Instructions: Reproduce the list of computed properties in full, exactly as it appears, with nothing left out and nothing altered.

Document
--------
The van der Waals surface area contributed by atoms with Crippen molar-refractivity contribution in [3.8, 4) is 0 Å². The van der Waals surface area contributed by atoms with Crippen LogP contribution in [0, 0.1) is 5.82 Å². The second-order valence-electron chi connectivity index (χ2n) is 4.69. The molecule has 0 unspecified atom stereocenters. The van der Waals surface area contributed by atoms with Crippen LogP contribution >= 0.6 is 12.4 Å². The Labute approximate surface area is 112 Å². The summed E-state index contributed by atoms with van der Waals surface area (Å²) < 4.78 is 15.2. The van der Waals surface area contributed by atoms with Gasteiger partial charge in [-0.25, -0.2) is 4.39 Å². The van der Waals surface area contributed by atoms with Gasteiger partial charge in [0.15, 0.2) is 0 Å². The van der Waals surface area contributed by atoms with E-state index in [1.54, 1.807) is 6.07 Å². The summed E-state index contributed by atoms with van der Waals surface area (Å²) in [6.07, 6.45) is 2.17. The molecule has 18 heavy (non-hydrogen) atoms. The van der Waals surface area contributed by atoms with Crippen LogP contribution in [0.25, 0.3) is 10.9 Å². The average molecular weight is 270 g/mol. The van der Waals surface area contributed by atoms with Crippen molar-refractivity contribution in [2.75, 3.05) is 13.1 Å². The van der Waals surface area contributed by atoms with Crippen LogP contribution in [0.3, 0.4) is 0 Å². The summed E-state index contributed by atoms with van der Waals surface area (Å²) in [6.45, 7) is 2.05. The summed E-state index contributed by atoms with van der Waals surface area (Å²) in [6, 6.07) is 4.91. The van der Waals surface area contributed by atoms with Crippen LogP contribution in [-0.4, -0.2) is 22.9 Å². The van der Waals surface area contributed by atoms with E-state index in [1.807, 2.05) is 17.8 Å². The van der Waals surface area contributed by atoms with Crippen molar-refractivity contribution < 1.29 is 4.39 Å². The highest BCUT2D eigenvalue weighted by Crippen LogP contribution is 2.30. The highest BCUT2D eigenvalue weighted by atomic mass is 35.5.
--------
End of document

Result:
The van der Waals surface area contributed by atoms with Crippen molar-refractivity contribution in [3.8, 4) is 0 Å². The van der Waals surface area contributed by atoms with Crippen LogP contribution in [0, 0.1) is 5.82 Å². The second-order valence-electron chi connectivity index (χ2n) is 4.69. The molecule has 0 unspecified atom stereocenters. The van der Waals surface area contributed by atoms with Crippen LogP contribution >= 0.6 is 12.4 Å². The Labute approximate surface area is 112 Å². The summed E-state index contributed by atoms with van der Waals surface area (Å²) < 4.78 is 15.2. The van der Waals surface area contributed by atoms with Gasteiger partial charge in [-0.25, -0.2) is 4.39 Å². The van der Waals surface area contributed by atoms with Gasteiger partial charge in [0.15, 0.2) is 0 Å². The van der Waals surface area contributed by atoms with E-state index in [1.54, 1.807) is 6.07 Å². The summed E-state index contributed by atoms with van der Waals surface area (Å²) in [6.07, 6.45) is 2.17. The molecule has 18 heavy (non-hydrogen) atoms. The van der Waals surface area contributed by atoms with Crippen LogP contribution in [0.25, 0.3) is 10.9 Å². The average molecular weight is 270 g/mol. The van der Waals surface area contributed by atoms with Crippen molar-refractivity contribution in [2.75, 3.05) is 13.1 Å². The van der Waals surface area contributed by atoms with Crippen LogP contribution in [0.3, 0.4) is 0 Å². The summed E-state index contributed by atoms with van der Waals surface area (Å²) in [6.45, 7) is 2.05. The summed E-state index contributed by atoms with van der Waals surface area (Å²) in [6, 6.07) is 4.91. The van der Waals surface area contributed by atoms with Crippen LogP contribution in [-0.4, -0.2) is 22.9 Å². The van der Waals surface area contributed by atoms with E-state index in [1.807, 2.05) is 17.8 Å². The van der Waals surface area contributed by atoms with Crippen molar-refractivity contribution < 1.29 is 4.39 Å². The highest BCUT2D eigenvalue weighted by Crippen LogP contribution is 2.30. The highest BCUT2D eigenvalue weighted by atomic mass is 35.5.